New scheme aims to teach school children how to manage debt

The number of credit cards in use in the Czech Republic has grown tenfold since 2001, while lenders are increasingly targeting low income households with offers of "easy money". All in all, managing debt is a relatively new experience for many Czechs, which is why the government is working on a scheme of personal finance education - for school children.

The Finance and Education Ministries are working on a joint plan to introduce "finance education" for Czech school children, Hospodarske noviny reported this week. Starting in 2009, pupils from the age of 11 should be taught how to manage their money. They will learn what credit is, how much loans can really cost and how to work out returns on investments.

An Education Ministry spokesperson said one of the main aims was to teach children to avoid taking loans they would not be able to repay. Meanwhile, Deputy Finance Minister Milan Simacek told Hospodarske noviny that the ministry wants all Czechs to develop a better understanding of what is today a complicated financial marketplace.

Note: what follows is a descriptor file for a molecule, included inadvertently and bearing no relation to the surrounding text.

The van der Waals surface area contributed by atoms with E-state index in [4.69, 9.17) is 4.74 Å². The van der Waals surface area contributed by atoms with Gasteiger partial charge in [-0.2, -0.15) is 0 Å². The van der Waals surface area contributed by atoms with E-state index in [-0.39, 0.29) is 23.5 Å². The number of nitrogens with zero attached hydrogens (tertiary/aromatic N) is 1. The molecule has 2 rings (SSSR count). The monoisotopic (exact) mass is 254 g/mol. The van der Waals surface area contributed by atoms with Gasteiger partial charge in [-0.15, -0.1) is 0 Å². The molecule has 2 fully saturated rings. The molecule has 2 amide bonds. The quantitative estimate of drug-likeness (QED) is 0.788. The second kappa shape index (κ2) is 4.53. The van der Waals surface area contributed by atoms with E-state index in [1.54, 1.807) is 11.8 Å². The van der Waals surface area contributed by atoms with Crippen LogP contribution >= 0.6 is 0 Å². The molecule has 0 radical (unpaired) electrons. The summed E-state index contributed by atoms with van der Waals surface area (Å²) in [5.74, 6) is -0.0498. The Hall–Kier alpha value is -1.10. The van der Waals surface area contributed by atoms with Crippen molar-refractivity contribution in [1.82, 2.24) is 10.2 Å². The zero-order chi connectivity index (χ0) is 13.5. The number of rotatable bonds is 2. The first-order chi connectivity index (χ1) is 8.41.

Though the proposed scheme will not be put to the cabinet until September, some Czech banks have already expressed support. Programmes have been prepared for teachers, who themselves may not have a good understanding of financial issues.

The volume of Czech household loans increased almost a third in 2006, and the International Monetary Fund and some banks have pointed out the risks of excessive borrowing by inexperienced consumers, particularly if an economic downturn were to occur. Others point out, however, that the outstanding debts of the average Czech are far lower than those of western Europeans.